Living Room Songs excels because it’s everything Olafur Arnalds needed to have made; a beautiful excursion that has substance to back it up. Nary a moment goes by that he doesn’t use to the fullest. Whether it is the swelling strings or the somber piano, each minute of the record’s 24 is full of purpose and deliberation. The song selection, despite lacking the flow of some of his other works, is simply wonderful. From the opening moments of “Fyrsta” to the final seconds of “This Place is a Shelter,” Living Room Songs displays that is in no short supply of brilliant selections. “Near Light” is the album’s strangest track, feature more electronic/techno elements than any of the other songs. The lush soundscapes created from the dichotomy of warm strings and cold electronics is sublime. Arnalds’ restraint with either element makes for a perfect blending as well. “Film Credits” polarizes this, as it features a lonely solemn violin, accompanied by mournful cellos. It’s a piece that truly displays the musician’s ability to craft something beautiful out of something so tragic. The production is yet another exceptional aspect. The little creaks of chairs and the soft movements of bows add an incredible layer of immersion to an already absorbing album.

sábado, 3 de diciembre de 2011

Andrew Pekler - Sentimental Favourites

Genre: Experimental, Electronic, Drone
Label: Dekorder

Pekler has been operating within forms of ambient, experimental and electronica since the late-'90s. As a solo artist he has no less than five full-lengths to his name, released through labels like Stefan Betke's ~scape and Chicago imprint Kranky. In collaboration, he's worked as a member of Bergheim 34, who put-out a string of release on Klang Elektronik during the early-'00s, and Groupshow, the trio which also includes Hanno Leichtmann and Jan Jelinek. 

Sentimental Favourites brings together 14 tracks borne out of an interesting exploration. As is the case with much of Pekler's music, the album looks into "an abandoned genre or aesthetic trope," which in this case explores a "strain of late 60's/early 70's easy listening which melded the sophisticated songwriting pathos of Burt Bacharach, Jimmy Webb or The Carpenters with a post-psychedelic attention to sonic detail."

Max Richter - Perfect Sense OST

Genre: Neo Classical, Electronic, Ambient

Another stunning score from this english composer. Enjoy it.
There isn´t a buy link because there is no fisical release. If you want it you have to buy it on Itunes. Sorry.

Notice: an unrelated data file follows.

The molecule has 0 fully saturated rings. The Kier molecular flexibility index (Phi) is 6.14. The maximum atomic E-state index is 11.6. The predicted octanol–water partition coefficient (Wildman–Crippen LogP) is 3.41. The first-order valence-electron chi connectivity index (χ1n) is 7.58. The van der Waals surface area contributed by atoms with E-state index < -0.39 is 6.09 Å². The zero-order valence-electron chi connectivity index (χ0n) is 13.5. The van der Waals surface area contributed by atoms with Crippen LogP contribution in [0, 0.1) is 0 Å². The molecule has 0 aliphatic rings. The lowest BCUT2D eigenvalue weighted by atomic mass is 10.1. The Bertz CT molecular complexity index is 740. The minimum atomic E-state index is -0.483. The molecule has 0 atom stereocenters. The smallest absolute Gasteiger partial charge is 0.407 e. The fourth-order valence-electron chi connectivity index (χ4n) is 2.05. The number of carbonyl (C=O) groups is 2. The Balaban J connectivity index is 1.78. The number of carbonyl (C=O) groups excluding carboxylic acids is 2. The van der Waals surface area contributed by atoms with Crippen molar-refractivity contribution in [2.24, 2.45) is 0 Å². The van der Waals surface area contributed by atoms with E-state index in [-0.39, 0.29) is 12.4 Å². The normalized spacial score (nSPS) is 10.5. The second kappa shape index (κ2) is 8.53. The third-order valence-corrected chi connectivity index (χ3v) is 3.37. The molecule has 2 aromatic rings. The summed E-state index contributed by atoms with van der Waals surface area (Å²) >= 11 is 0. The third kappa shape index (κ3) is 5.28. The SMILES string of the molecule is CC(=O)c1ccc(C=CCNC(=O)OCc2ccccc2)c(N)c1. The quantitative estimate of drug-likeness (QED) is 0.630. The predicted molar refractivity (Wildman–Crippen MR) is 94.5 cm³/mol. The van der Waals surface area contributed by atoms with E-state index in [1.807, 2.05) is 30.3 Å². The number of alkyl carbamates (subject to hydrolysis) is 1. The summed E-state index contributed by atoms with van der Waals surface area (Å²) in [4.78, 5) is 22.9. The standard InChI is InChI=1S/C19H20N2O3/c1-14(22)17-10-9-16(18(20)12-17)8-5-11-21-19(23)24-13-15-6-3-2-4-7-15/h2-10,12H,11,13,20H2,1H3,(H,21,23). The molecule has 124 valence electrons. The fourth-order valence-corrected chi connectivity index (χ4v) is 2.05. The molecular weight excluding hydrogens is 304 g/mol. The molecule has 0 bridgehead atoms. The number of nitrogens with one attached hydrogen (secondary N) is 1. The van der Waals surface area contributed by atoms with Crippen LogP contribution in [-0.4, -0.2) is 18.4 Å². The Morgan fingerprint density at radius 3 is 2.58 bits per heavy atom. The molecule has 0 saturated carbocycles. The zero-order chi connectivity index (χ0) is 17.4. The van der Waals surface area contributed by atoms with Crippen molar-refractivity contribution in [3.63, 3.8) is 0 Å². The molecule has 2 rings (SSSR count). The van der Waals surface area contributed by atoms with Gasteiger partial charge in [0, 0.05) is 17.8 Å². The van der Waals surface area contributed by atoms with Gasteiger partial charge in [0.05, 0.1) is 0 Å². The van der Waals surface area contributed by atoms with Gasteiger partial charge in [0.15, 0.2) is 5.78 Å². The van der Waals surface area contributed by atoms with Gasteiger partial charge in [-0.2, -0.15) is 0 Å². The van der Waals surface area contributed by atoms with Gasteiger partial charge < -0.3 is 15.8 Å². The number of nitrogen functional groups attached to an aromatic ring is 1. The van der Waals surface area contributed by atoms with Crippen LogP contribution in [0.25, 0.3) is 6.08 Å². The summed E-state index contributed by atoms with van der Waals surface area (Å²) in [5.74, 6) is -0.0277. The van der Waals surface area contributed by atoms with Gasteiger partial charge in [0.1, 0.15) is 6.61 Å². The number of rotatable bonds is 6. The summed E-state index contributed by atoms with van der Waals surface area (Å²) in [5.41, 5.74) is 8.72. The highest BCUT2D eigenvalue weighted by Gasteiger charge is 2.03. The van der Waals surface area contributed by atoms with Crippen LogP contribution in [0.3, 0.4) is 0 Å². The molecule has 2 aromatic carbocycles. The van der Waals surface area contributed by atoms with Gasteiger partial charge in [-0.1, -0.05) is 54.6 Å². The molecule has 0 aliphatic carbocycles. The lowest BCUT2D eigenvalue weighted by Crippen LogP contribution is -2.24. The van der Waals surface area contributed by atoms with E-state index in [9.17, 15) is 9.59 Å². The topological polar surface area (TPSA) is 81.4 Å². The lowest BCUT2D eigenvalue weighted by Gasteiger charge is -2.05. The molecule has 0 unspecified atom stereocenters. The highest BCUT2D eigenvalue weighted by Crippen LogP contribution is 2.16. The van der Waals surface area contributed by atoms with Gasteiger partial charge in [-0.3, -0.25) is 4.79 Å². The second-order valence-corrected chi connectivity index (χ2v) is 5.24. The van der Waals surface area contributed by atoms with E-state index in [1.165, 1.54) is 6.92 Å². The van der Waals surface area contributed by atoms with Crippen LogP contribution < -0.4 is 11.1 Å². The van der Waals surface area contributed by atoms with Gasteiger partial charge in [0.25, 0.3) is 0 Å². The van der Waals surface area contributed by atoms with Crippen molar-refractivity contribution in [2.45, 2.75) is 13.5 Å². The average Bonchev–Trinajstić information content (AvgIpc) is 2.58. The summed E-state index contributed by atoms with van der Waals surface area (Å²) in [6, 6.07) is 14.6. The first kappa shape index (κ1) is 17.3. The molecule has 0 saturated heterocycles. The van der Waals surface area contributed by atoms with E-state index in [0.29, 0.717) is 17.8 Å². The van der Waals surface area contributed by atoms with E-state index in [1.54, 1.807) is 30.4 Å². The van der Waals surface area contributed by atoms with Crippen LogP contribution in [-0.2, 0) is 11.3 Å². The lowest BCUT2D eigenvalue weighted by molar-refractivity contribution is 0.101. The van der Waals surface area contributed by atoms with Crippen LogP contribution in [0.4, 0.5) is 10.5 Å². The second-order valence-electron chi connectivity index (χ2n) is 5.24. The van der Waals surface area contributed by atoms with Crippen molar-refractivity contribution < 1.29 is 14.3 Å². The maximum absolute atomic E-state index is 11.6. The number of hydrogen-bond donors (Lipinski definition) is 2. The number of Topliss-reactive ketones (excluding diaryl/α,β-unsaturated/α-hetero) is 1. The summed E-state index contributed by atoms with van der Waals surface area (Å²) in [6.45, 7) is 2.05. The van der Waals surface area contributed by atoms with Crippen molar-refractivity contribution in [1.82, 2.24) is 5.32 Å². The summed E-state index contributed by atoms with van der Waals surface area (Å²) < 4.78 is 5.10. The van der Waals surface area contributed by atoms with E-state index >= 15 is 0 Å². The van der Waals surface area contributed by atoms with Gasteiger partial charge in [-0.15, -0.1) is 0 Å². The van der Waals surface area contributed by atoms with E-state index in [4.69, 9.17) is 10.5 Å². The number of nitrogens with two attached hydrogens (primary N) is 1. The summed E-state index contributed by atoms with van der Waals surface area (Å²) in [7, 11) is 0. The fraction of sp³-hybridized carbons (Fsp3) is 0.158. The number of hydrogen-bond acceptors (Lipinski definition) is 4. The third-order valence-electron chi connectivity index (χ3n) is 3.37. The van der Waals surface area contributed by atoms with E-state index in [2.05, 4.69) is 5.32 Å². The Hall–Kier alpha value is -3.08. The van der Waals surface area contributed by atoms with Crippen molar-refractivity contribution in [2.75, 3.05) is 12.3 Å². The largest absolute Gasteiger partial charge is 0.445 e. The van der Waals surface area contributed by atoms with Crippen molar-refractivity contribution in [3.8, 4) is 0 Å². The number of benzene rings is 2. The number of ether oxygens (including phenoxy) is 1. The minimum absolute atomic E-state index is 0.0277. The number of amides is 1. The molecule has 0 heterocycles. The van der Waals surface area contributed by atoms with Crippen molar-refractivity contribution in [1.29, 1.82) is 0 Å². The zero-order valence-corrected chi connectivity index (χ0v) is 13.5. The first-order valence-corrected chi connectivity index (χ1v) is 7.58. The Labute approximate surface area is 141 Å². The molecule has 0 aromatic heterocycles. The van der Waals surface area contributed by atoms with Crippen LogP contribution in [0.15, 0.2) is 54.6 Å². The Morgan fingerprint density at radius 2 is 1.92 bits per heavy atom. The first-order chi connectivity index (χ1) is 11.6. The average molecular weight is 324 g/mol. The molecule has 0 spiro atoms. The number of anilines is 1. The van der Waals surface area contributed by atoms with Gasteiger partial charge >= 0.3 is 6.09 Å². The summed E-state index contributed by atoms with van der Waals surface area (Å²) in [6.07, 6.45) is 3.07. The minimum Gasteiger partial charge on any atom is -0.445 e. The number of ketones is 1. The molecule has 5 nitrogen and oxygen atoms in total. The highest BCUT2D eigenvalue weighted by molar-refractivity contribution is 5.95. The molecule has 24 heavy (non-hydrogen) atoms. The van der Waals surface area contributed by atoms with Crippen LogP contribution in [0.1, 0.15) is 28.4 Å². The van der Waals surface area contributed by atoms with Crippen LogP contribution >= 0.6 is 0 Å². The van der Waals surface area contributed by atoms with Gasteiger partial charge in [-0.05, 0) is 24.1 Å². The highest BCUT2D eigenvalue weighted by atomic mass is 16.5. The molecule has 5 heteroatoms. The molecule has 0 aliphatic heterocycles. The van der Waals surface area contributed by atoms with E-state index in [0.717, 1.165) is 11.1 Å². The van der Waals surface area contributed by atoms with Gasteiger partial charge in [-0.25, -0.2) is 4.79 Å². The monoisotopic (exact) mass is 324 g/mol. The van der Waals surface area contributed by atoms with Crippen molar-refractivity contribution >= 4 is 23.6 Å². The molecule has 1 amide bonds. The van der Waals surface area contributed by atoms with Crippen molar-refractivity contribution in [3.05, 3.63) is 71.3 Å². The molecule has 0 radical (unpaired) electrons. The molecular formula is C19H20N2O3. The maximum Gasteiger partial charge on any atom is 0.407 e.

viernes, 2 de diciembre de 2011

Hauschka - Youyoume Ep

Sorry but there´s no download till Serein has sold
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Genre: Neo Classical, Electronic
Label: Serein

The breadth of sounds that now make up Hauschka's palette are the result of years of experimentation with different piano preparations. Of particular note is his uncanny ability to conjure sounds from the piano most often associated with electronic instruments such as drum machines and samplers.

Anyone who's been following Volker's output of late will know that he's been creating some incredible compositions inspired by house and techno music. The first side of this new record is taken up entirely by one such composition.

'So Close' is a thirteen minute long piece of deep, earthy music. Perhaps never before has Hauschka's interest in electronic dance music been more plainly heard. The piece moves with a great sense of purpose; from scattered notes and the clatter of makeshift percussion there emerges a steady rhythm - a note in the lower register becomes a bass drum, its staccato bass pluck sounding four on four. Further up the register, sharps and flats become hi-hats and shakers.

The beat builds and breaks several times throughout the piece, vanishing altogether only to re-emerge with its syncopation subtly shifted. The final break-down of the last few minutes is the longest of all, a gentle piano refrain plays out the piece while the percussive elements sigh, rattle and whirr until their last breaths.

The two pieces on side 'B' of 'Youyoume' serve as a gentle reminder of just how versatile a producer Volker Bertelmann is. Gone are the unrelenting rhythms of side 'A' and in their place, thoughtful, cascading melodies which hark back to some of Hauschka's earliest output. 'So Far' is a solo piano piece for unprepared piano, while 'Paige and Jane', the final track, features prepared piano and cello.

In all, 'Youyoume' is a unique record in Hauschka's discography bringing together some of the styles and ideas which have come to define his unmistakable sound.